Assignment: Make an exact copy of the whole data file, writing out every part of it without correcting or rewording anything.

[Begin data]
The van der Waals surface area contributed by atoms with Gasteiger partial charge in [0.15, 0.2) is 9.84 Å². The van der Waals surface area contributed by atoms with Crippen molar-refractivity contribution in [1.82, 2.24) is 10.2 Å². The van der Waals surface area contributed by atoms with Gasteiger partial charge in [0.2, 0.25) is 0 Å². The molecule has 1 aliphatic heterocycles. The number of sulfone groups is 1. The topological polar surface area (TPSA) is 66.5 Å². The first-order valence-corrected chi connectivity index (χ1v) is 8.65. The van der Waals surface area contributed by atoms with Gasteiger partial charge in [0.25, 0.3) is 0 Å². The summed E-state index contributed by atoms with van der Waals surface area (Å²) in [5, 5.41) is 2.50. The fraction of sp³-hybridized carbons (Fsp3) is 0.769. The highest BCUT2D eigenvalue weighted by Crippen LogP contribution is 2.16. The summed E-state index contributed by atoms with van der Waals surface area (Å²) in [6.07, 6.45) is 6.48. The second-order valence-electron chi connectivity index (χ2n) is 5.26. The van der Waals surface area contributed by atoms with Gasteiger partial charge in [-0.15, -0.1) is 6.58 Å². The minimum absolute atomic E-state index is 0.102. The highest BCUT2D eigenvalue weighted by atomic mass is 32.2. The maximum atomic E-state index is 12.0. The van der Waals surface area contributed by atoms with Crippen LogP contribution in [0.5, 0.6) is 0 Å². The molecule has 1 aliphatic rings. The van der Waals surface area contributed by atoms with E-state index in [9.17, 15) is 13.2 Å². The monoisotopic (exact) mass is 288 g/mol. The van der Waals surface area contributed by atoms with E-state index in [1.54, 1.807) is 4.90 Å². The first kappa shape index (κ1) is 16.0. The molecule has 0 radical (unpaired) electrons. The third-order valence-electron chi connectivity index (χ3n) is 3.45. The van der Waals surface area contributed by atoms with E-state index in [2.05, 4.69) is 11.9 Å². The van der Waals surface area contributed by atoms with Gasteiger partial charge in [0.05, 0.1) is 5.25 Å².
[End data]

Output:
The van der Waals surface area contributed by atoms with Gasteiger partial charge in [0.15, 0.2) is 9.84 Å². The van der Waals surface area contributed by atoms with Crippen molar-refractivity contribution in [1.82, 2.24) is 10.2 Å². The van der Waals surface area contributed by atoms with Gasteiger partial charge in [0.2, 0.25) is 0 Å². The molecule has 1 aliphatic heterocycles. The number of sulfone groups is 1. The topological polar surface area (TPSA) is 66.5 Å². The first-order valence-corrected chi connectivity index (χ1v) is 8.65. The van der Waals surface area contributed by atoms with Gasteiger partial charge in [0.25, 0.3) is 0 Å². The summed E-state index contributed by atoms with van der Waals surface area (Å²) in [5, 5.41) is 2.50. The fraction of sp³-hybridized carbons (Fsp3) is 0.769. The highest BCUT2D eigenvalue weighted by Crippen LogP contribution is 2.16. The summed E-state index contributed by atoms with van der Waals surface area (Å²) in [6.07, 6.45) is 6.48. The second-order valence-electron chi connectivity index (χ2n) is 5.26. The van der Waals surface area contributed by atoms with Gasteiger partial charge in [-0.15, -0.1) is 6.58 Å². The minimum absolute atomic E-state index is 0.102. The highest BCUT2D eigenvalue weighted by atomic mass is 32.2. The maximum atomic E-state index is 12.0. The van der Waals surface area contributed by atoms with Crippen LogP contribution in [0.5, 0.6) is 0 Å². The molecule has 1 aliphatic rings. The van der Waals surface area contributed by atoms with E-state index in [9.17, 15) is 13.2 Å². The monoisotopic (exact) mass is 288 g/mol. The van der Waals surface area contributed by atoms with E-state index in [1.54, 1.807) is 4.90 Å². The first kappa shape index (κ1) is 16.0. The molecule has 0 radical (unpaired) electrons. The third-order valence-electron chi connectivity index (χ3n) is 3.45. The van der Waals surface area contributed by atoms with E-state index in [2.05, 4.69) is 11.9 Å². The van der Waals surface area contributed by atoms with Gasteiger partial charge in [0.05, 0.1) is 5.25 Å².